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27 December 2007 @ 12:59 pm
The Curse of Chalion Discussion #1: First Impressions  
Hello and welcome to booklog_sff's first discussion! I hope everyone had a wonderful time reading (or in some cases rereading) Lois McMaster Bujold's The Curse of Chalion.

Let's begin with some basics.

What were your first impressions of the book?

Were there things that you liked immediately? Disliked?

Did the main character, Lupe dy Cazaril, interest you from the start?

This post may be edited after some input.
Current Mood: excitedexcited
an absolute word tart!schemingreader on December 27th, 2007 10:51 pm (UTC)
Bujold is very interested in the qualities of leadership. I noticed this reading the Vorkosigan saga for the first time this year. One aspect of her male heroes that Cazaril exemplifies perfectly is the old soldier who understands that women have the intellect and courage to be groomed for leadership. There's a moment when he's tutoring Iselle when she reacts like one of his officers, and he feels relieved that she's going to be just like one of his men.

Bujold is a very strange sort of feminist.

In this book she's more interested in egalitarianism on other axes than gender and physical difference.
an absolute word tart!schemingreader on December 27th, 2007 10:52 pm (UTC)
(Or I guess I should say, on other issues in addition to gender and disability.)
Anne-Elisaetrangere on December 27th, 2007 10:53 pm (UTC)
that's an interesting point. What sort of egalitarianism do you mean, then?
an absolute word tart!schemingreader on December 27th, 2007 11:05 pm (UTC)
Well, in the Vorkosigan books, Miles is obsessed with who is Vor and what it means to be Vor. Here also, there is a nobility and a peasantry, but our Cazaril has been through this terrible experience as a galley slave and has stopped caring about rank. He still knows the rules of behavior according to rank, he knows how a courtier should act, etc. but he no longer believes that a person has more worth according to his rank.

He actually says this a couple of times in the text (and my copy is where to show you? I might have to come back later with page numbers). In some ways this is atypically clunky of Bujold. In the Vorkosigan saga, and before, she does a lot of really good stuff about cloning and who is human, and also about physical difference, and she doesn't seem to feel like she has to put the lessons into the mouths of the characters in quite this way. what were the genetically modified people in her early book in the 1980s? The Quaddies. The Quaddies are incredibly perfect, sweet people with a lot family instinct, etc. etc.--well, I guess she does actually have her protagonist say things like "they're just kids. " Oh well, maybe it's typically clunky, not atypically.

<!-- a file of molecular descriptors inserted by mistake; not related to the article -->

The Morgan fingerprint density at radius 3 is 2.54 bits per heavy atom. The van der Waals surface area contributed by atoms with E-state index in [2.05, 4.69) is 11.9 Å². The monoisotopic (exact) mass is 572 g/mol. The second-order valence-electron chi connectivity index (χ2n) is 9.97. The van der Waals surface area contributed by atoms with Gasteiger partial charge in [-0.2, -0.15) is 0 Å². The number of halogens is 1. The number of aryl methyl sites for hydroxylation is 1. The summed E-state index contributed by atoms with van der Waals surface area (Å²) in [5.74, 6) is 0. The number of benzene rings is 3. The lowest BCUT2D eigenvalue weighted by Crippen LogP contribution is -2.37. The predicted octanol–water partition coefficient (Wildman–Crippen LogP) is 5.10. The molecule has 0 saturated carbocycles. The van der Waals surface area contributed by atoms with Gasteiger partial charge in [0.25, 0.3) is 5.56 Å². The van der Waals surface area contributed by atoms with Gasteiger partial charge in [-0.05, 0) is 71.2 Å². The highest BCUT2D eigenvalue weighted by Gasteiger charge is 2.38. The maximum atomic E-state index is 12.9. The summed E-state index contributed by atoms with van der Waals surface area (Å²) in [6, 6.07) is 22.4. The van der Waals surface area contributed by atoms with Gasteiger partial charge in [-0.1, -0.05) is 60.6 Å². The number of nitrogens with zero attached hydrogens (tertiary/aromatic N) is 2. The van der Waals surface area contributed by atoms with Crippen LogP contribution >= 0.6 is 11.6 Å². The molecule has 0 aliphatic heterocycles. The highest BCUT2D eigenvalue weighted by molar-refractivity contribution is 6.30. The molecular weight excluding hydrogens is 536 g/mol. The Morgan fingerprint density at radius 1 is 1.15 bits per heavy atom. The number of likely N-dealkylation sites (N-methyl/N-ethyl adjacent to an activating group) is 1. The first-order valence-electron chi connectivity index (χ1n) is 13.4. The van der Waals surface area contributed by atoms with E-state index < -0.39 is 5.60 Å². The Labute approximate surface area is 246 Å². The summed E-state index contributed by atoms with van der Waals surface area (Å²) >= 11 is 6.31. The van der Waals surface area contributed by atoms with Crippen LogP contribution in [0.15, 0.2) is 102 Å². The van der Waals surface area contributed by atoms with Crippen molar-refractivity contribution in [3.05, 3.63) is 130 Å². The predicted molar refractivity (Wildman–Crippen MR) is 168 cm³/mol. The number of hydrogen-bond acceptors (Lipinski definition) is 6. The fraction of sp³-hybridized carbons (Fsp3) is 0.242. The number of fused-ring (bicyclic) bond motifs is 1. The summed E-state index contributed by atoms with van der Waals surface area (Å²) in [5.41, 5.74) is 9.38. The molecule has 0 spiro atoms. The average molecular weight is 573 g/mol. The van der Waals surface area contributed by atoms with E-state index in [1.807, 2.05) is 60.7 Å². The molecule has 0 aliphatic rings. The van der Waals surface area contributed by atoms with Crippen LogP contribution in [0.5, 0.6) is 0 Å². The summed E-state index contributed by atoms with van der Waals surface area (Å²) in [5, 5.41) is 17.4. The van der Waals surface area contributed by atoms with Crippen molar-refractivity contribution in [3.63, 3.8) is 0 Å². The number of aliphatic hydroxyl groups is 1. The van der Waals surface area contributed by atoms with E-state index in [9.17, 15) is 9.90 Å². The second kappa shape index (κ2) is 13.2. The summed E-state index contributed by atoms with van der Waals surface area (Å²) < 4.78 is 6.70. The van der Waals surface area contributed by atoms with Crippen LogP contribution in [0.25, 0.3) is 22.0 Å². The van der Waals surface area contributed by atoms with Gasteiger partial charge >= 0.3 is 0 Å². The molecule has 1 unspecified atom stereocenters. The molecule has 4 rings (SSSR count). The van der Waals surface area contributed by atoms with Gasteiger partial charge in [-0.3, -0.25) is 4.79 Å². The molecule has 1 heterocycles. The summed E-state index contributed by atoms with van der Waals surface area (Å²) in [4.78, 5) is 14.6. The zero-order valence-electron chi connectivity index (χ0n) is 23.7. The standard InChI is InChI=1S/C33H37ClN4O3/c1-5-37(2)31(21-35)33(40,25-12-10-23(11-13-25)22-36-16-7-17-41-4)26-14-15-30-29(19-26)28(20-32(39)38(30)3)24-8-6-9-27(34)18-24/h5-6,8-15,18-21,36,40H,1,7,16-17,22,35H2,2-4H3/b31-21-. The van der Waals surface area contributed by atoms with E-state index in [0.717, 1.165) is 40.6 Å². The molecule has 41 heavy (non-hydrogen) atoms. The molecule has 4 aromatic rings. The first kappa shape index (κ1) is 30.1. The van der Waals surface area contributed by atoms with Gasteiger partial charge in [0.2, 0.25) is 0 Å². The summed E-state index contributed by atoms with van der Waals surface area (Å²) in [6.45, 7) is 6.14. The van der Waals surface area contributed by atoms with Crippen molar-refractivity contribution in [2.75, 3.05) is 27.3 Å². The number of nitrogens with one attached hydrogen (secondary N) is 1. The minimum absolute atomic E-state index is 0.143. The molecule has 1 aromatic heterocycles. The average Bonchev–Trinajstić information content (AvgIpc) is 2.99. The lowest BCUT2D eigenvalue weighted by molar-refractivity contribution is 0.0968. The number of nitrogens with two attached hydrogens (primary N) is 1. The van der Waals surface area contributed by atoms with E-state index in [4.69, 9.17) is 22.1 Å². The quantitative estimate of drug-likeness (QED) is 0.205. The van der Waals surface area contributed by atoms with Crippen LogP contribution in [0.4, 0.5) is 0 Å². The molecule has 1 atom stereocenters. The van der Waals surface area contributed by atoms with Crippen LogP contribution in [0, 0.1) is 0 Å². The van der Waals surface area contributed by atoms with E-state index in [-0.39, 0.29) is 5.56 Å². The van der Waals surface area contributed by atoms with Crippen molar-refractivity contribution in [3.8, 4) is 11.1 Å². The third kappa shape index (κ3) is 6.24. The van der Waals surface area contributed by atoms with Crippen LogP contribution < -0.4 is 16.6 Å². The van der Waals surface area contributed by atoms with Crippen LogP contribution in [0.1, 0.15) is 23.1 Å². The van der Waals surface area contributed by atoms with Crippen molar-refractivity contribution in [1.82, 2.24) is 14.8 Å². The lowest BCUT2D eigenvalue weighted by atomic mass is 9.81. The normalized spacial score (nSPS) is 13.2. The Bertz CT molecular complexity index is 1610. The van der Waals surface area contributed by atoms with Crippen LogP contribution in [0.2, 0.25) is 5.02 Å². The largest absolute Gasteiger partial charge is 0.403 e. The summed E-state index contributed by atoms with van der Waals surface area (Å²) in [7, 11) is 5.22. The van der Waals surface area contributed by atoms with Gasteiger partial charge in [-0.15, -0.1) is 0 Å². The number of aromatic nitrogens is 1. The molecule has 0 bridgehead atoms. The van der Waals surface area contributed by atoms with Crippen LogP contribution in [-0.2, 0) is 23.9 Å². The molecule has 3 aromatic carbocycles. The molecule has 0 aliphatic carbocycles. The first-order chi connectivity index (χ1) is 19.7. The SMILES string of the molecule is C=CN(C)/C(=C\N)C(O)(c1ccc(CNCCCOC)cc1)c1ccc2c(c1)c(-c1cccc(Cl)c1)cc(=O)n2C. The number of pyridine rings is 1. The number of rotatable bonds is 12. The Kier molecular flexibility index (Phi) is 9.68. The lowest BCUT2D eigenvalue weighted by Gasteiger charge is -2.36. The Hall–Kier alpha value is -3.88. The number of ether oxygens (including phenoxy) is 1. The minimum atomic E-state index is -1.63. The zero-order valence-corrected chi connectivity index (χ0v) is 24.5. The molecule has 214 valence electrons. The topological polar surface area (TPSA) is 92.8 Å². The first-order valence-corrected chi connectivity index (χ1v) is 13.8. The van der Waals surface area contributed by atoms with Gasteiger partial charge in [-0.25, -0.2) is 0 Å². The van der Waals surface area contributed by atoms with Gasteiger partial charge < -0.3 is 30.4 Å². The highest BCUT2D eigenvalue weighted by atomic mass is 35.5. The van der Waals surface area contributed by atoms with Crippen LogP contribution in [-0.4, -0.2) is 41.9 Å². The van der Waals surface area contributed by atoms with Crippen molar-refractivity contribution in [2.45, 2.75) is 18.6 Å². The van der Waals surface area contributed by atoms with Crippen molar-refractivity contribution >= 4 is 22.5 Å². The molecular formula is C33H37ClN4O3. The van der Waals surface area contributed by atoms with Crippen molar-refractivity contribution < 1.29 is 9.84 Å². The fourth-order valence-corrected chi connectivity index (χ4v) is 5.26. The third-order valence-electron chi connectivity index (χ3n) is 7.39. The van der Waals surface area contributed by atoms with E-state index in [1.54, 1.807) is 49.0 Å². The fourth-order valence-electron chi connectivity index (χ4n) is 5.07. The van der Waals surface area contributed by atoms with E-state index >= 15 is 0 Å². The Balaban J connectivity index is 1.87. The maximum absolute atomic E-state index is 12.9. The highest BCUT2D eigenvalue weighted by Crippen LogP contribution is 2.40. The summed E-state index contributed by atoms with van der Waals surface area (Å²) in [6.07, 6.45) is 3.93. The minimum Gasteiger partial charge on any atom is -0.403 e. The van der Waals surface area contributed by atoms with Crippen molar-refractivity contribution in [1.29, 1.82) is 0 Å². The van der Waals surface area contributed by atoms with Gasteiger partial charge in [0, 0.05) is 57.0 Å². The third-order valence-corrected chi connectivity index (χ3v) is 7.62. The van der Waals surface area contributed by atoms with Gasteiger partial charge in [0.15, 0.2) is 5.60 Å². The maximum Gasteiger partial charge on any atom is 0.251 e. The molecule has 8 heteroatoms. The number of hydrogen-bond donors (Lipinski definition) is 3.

What I mean is, she has Caz SAY these things, but of course we mainly focus on people of rank. I guess the character of the groom is an exception...
Anne-Elisaetrangere on December 27th, 2007 11:16 pm (UTC)
I wonder if it's that's simple. The issues of who is human, physical differences etc., are still very hot issues in our society. But nobility? Well, in the US at least, it's kinda not very relevant anymore (and she's not exploring that as classes either, so I don't think she's trying for something marxist), so is Cazaril saying this for our sake? That wouldn't make any sense. So either it's a clunky way to establish her characterization or... well I'm not sure.

The Quaddies were very awful though XD I hope she's capable of better now.

Although you're right it's still mainly people of rank (which is true of the Vorkosigan series as well anyway).
Oryoscriva on December 28th, 2007 03:20 pm (UTC)
I think having a protagonist who thinks more like us as far as equality in society is concerned is a mean to make this society accessible to us, as a modern reader. It's very usual in many fiction set in a pre-modern setting that the characters the reader should sympathise with think like modern persons. However, by giving Cazaril his back story, Bujold gave her character a believable mindset, instead of just making him the only enlightened person by a simple whim.

an absolute word tart!schemingreader on December 28th, 2007 04:37 pm (UTC)
This is a good point. In the Vorkosigan series, she has Miles confront the tension between his mother's and his father's views of hereditary nobility and democracy--but he's still a noble. We have the same here--we get to have our cake and eat it too.
an absolute word tart!schemingreader on December 27th, 2007 11:07 pm (UTC)
Also, Bujold (and le Guin, as well) have gotten better about being overtly in favor of gay rights. In fact she's actually a little smoother about the gay thing here, she just works a couple of m/m love pairings into the backstory with no nodding or winking.
Anne-Elisaetrangere on December 27th, 2007 11:11 pm (UTC)
Agreed. LeGuin has hers as a main character though, so she wins ^^
an absolute word tart!schemingreader on December 27th, 2007 11:21 pm (UTC)
I think they were both pro-gay rights in their earlier books, the climate for this kind of writing has just improved a lot.
After Nightfall: gargoyle by enrianaafter_nightfall on December 28th, 2007 10:50 am (UTC)
On egalitarianism in Chalion: I'm glad that Cazaril was "cured" of his rather sexist perception that a woman marries out of the family, but a man brings a woman into his family - as pertaining to the curse, of course, but the implication is also that having Bergon and Iselle join families as equals, for better or for worse, is a welcome remove from tradition.
an absolute word tart!schemingreader on December 28th, 2007 12:36 pm (UTC)
Right, but it's Iselle's idea to do it that way.

I don't think it's Cazaril's sexism that makes him think that way--Challion is apparently a patrilocal society. Patrilocal and patriarchal--which is why Iselle wasn't in line for the throne until her younger brother died.